Having welcomed a new blogger yesterday, I’d like to welcome yet another–Kevin Carson, who’s agreed to blog at Policy of Truth. I figured that PoT hadn’t gotten sufficiently left-wing and anarchist, so it was time to up the ante. Sectarian designations aside, I thought Kevin was just the guy to shake this place up a little. The twenty years he’s spent working in hospitals (and the insight he brings to the subject) also coheres nicely with PoT’s recent focus on issues in health care. That said, I’ve given Kevin carte blanche to write on whatever he wants, including re-publishing the posts he writes for other outlets, and/or serializing the various book/paper manuscripts he’s always working on.
Here’s the bio from his website:
Kevin Carson is a senior fellow of the Center for a Stateless Society and holds the Center’s Karl Hess Chair in Social Theory. Formerly a mutualist/individualist anarchist, he now identifies as an anarchist without adjectives. In addition to the classical individualists, he is influenced heavily by theorists of post-capitalism and commons-based peer production, Elinor Ostrom’s natural resource governance theory, and autonomist Marxism. His written work includes Studies in Mutualist Political Economy, Organization Theory: A Libertarian Perspective, The Homebrew Industrial Revolution: A Low-Overhead Manifesto, and The Desktop Regulatory State, all of which are freely available to read below. Carson has also written for such print publications as The Freeman: Ideas on Liberty and a variety of internet-based journals and blogs, including Just Things, The Art of the Possible, the P2P Foundation, and his own Mutualist Blog.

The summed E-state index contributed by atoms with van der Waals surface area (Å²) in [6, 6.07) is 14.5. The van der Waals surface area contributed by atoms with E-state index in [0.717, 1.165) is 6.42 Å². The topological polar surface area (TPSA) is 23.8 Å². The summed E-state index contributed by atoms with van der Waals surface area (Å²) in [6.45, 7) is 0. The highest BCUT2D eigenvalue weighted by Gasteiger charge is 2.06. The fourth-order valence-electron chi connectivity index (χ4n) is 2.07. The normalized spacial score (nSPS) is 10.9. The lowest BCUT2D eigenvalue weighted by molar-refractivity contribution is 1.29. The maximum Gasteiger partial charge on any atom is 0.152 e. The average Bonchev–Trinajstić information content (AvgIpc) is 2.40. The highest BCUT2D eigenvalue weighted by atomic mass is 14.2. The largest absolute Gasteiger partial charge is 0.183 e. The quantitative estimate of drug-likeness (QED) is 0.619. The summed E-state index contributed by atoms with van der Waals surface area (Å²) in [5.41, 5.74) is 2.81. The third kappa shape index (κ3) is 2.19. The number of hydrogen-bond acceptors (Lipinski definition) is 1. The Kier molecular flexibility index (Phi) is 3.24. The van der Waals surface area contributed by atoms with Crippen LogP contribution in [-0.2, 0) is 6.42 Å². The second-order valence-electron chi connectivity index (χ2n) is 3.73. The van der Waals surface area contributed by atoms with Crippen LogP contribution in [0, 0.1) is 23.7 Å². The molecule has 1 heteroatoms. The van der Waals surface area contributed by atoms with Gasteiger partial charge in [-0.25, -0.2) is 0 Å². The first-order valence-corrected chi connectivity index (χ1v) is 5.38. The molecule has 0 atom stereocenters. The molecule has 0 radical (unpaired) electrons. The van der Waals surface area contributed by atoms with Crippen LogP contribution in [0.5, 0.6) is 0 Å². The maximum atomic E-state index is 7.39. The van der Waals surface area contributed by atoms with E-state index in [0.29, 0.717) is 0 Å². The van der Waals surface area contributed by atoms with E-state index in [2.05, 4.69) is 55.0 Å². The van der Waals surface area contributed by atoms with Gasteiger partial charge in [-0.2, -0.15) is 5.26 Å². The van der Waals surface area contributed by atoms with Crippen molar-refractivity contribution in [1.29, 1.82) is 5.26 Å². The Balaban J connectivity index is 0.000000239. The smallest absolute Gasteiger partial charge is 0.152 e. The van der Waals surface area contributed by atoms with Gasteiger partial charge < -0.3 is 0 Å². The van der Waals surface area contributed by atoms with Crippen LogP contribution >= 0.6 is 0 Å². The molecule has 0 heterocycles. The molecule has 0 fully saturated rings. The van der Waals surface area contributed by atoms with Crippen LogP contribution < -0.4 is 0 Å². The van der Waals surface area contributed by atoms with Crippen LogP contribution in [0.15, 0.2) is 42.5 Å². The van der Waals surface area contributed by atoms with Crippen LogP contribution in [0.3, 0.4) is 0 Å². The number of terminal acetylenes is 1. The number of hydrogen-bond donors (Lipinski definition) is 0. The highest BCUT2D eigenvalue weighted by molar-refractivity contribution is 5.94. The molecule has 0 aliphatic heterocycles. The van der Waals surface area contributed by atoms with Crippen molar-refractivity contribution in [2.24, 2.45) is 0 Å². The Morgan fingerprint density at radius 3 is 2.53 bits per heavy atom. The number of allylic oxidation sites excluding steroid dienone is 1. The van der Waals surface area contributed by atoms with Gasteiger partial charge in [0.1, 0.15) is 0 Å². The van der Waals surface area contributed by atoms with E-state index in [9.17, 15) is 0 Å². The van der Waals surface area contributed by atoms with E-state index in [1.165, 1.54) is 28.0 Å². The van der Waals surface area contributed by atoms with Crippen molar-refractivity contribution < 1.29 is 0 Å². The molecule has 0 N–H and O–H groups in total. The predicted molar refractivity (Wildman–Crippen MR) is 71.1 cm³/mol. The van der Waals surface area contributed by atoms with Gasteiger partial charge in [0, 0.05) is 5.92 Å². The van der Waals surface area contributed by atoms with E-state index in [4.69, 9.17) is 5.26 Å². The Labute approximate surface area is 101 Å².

Though Kevin has his own blog, his own website, and blogs for the Center for a Stateless Society, I thought it’d be cool to bring his ideas into conversation with interlocutors (left and non-left, anarchist and non-anarchist) here at Policy of Truth. I’ve read enough of Kevin’s stuff to know how much there is to be learned from it (and from him), but not enough to say that I’ve actually learned half of it. So I dragged him out here to keep better track of him, and learn a thing or two in the process. He’s a handful, so I’m going to need some help. I figure I can get some from people around here.